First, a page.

Go SK8 and create, and if you know any skateboard secrets in Boston, please email me.
Q: What do Popsicles have to do with skateboarding?
A: It’s the fingerboard.
It all started with a popsicle!
Ernon Troya invented fingerboards by bending popsicle sticks and making mini skateboards for the fingers.
Airboarding, like air guitar, is a real thing. Skaters often act out skate moves with their fingers without the fingerboards!
Also, finger surfing is a thing. Stones are put into small streams to create a little wave and people use mini surfboards for a doll-sized surf session. I might start exploring this as a way to create some magic tricks in nature, with water, and the boards.
Lance Mountain is often credited as the inventor of fingerboards as we know them today. He innovated off other other models and popularized them in the skateboard film Future Primitive. Fingerboards were seen skateboarding in sinks, mimicking the moves skateboarders do in pools. I might start doing this when I do dishes!
Fingerboards are often seen as a novelty in the media, but the boards often work as a way for skaters to sketch out trick ideas and then try them on their boards in the real world. There is sort of this micro/macrocosm effect of the puppet becoming the puppeteer.
Lance hinted on some deeper levels when he did an interview with Fingerboard Magazine:
"I think I will have to answer that by saying I don´t think skateboarding is a sport! I guess sport means that you can take it and make some kind of competition out of it. So there is an aspect of skateboarding that is competition. I don’t think skateboarding is not a sport at all, but I think there is much more to it. And with fingerboarding I think it is the same thing. It is more than a sport.”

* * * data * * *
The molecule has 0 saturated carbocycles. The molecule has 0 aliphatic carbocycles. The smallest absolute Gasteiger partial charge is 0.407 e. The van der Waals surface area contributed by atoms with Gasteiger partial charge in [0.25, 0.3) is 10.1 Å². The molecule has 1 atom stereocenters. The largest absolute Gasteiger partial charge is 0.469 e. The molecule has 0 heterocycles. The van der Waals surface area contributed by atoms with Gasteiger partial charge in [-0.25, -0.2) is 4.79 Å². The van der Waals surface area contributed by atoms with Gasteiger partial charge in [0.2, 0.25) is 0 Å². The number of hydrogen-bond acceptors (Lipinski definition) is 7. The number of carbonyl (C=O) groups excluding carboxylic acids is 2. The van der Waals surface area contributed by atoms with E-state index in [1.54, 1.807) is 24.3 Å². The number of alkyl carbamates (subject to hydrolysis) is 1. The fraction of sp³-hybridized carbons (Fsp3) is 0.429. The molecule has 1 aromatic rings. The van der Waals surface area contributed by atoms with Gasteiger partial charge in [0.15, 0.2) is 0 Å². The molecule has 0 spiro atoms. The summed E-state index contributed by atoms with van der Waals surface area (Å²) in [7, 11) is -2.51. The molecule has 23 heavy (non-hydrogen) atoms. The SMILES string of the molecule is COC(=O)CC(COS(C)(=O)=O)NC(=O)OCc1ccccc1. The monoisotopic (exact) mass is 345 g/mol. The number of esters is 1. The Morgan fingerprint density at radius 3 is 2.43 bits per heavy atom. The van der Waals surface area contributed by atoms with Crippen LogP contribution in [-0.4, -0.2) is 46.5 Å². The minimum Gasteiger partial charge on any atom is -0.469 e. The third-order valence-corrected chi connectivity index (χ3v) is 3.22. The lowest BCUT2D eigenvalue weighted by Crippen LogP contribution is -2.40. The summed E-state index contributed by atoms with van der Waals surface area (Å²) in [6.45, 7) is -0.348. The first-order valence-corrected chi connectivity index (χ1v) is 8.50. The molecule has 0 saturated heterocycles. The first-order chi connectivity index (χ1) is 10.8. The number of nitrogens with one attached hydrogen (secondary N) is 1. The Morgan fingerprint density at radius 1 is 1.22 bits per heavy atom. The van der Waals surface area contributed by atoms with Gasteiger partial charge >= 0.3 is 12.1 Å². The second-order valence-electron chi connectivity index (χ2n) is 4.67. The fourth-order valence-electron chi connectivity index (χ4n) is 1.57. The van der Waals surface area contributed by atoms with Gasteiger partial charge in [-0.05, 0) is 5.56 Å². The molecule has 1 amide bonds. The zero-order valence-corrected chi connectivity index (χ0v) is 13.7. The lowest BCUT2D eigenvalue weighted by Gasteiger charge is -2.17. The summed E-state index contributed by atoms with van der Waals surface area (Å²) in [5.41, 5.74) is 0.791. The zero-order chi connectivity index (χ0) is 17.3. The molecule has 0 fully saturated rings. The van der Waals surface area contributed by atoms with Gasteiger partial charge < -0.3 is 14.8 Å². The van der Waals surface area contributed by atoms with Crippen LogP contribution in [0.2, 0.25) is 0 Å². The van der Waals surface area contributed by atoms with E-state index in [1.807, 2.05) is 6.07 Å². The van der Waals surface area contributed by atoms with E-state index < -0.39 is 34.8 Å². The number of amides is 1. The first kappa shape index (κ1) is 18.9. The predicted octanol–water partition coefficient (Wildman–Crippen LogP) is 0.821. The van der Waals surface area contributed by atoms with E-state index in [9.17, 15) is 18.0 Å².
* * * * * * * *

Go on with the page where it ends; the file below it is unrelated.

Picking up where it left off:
Perhaps the skateboard and popsicle are connected - yes, it’s the origin of the fingerboard, but also, they both keep ya cool!
A journal is a magical tool. For me, it is a place of magical play - to create sketches and drawings for ideas, write down philosophical thoughts, and to work on my imagination. The magic happens when we will these ideas into reality, making our dreams come true.
I thought I would start a series of sharing little glimpses into my journals and sketchbooks so you can see some of my creative process.
If you throw a coin and spin it so it stays flat in the air, and it hits your palm near the center (creating a cushion of air), there is a loud pop. This became the thunder sound in my Thunderbird piece.
This is a sneak peak of a new trick that I'm so excited about, that hardly anyone has seen.
Here are some quick assorted ideas for magic.
Usually when I'm trying to come up with a show, I draw all the effects and then pick the ones that flow together.
This is a an idea I had to make a quick table that participants would hold.
This was the start of planning for my book, The Magic of Skateboarding.
So that is a little bit about how I use a journal as a magical tool to manifest my dreams!